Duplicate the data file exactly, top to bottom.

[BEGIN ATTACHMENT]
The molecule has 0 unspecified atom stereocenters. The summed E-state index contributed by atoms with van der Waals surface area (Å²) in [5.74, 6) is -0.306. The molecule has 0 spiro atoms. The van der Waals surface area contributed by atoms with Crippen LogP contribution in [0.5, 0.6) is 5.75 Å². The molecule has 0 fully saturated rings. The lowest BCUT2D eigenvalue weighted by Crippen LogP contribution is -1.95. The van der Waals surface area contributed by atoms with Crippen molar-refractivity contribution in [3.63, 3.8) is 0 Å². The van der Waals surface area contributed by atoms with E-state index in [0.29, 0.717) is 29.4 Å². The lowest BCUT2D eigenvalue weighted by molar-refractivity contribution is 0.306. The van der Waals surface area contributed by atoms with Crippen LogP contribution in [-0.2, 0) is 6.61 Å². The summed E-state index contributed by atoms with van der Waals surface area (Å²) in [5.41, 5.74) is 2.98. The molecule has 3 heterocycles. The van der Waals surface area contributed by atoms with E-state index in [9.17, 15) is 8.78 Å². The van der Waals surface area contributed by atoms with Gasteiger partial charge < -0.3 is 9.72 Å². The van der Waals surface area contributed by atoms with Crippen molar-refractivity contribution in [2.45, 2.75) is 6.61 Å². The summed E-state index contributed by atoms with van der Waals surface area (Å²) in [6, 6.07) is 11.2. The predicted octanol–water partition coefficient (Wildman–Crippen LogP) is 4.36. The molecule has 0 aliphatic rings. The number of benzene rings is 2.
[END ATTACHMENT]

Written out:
The molecule has 0 unspecified atom stereocenters. The summed E-state index contributed by atoms with van der Waals surface area (Å²) in [5.74, 6) is -0.306. The molecule has 0 spiro atoms. The van der Waals surface area contributed by atoms with Crippen LogP contribution in [0.5, 0.6) is 5.75 Å². The molecule has 0 fully saturated rings. The lowest BCUT2D eigenvalue weighted by Crippen LogP contribution is -1.95. The van der Waals surface area contributed by atoms with Crippen molar-refractivity contribution in [3.63, 3.8) is 0 Å². The van der Waals surface area contributed by atoms with E-state index in [0.29, 0.717) is 29.4 Å². The lowest BCUT2D eigenvalue weighted by molar-refractivity contribution is 0.306. The van der Waals surface area contributed by atoms with Crippen LogP contribution in [-0.2, 0) is 6.61 Å². The summed E-state index contributed by atoms with van der Waals surface area (Å²) in [5.41, 5.74) is 2.98. The molecule has 3 heterocycles. The van der Waals surface area contributed by atoms with E-state index in [9.17, 15) is 8.78 Å². The van der Waals surface area contributed by atoms with Gasteiger partial charge < -0.3 is 9.72 Å². The van der Waals surface area contributed by atoms with Crippen molar-refractivity contribution in [2.45, 2.75) is 6.61 Å². The summed E-state index contributed by atoms with van der Waals surface area (Å²) in [6, 6.07) is 11.2. The predicted octanol–water partition coefficient (Wildman–Crippen LogP) is 4.36. The molecule has 0 aliphatic rings. The number of benzene rings is 2.